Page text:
CNR-INM | Consiglio Nazionale delle Ricerche | Istituto di Ingegneria del Mare
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Kevin J. Maki: Generation of short-time window environments that lead to extreme loads on marine structures

When and where

Thursday 20 June 2019, 12:00 Sala Consiglio, INM Headquarters Rome


Ships and offshore platforms are designed to perform well in typical sea conditions, but they must also survive the most extreme conditions that will be encountered during the their lifetime.  The analysis of the largest wave loads is challenging because of the random nature of the sea environment and the highly nonlinear nature of wave-structure interaction in the most extreme cases. While high-fidelity computational tools hold the promise to accurately predict the response of a ship or a platform in the worst seas conditions, they are too computationally expensive to simulate the random environment for sufficient time to find the rarest and largest response.  The focus of this talk is to present a method for prescribing the waves that lead to the largest response that are amenable to simulation with a state-of-the-art computational fluid-dynamics solver. The talk will present results of extreme wave-load distribution on a fixed ocean platform and for the extreme roll distribution for the ONR Tumblehome hull form.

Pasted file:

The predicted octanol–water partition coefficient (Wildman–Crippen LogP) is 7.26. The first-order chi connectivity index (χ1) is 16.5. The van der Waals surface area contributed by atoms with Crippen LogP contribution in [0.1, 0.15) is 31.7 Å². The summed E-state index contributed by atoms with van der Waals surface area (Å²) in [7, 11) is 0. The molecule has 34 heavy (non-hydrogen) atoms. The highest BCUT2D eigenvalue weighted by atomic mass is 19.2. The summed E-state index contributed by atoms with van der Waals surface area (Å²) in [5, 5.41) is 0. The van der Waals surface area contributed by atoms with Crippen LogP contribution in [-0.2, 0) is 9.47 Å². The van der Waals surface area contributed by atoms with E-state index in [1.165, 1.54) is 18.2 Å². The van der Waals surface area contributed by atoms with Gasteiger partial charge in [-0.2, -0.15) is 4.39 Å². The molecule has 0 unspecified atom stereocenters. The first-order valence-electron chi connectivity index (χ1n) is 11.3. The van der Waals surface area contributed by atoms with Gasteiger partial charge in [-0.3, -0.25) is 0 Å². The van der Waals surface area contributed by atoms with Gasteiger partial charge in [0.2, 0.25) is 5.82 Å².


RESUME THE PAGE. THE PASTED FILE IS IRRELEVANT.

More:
Kevin J. Maki is an Associate Professor in the Department of Naval Architecture and Marine Engineering (NA&ME) at the University of Michigan, Ann Arbor. He received his Ph.D. from the NA&ME Department in 2006, and earned two MSE degrees in Aerospace Engineering (2004) and NA&ME (2002). His research areas are in numerical free-surface hydrodynamics and high-Reynolds number external flows. He was a Summer Faculty Fellow in 2007 and 2009 at the Naval Surface Warfare Center Carderock Division, supported by the Office of Naval Research. He has been a Visiting Professor at the Italian Ship Model Basin. He has worked as an independent consultant in marine engineering on projects related to high-performance naval vessels, hydrokinetic energy extraction, and high-performance sailing-yacht design. His research is sponsored by the Office of Naval Research, Ford Motor Company, NAVSEA, and the American Bureau of Shipping. He teaches courses on numerical hydrodynamics, ship dynamics, and the design of sailing yachts and high-speed craft.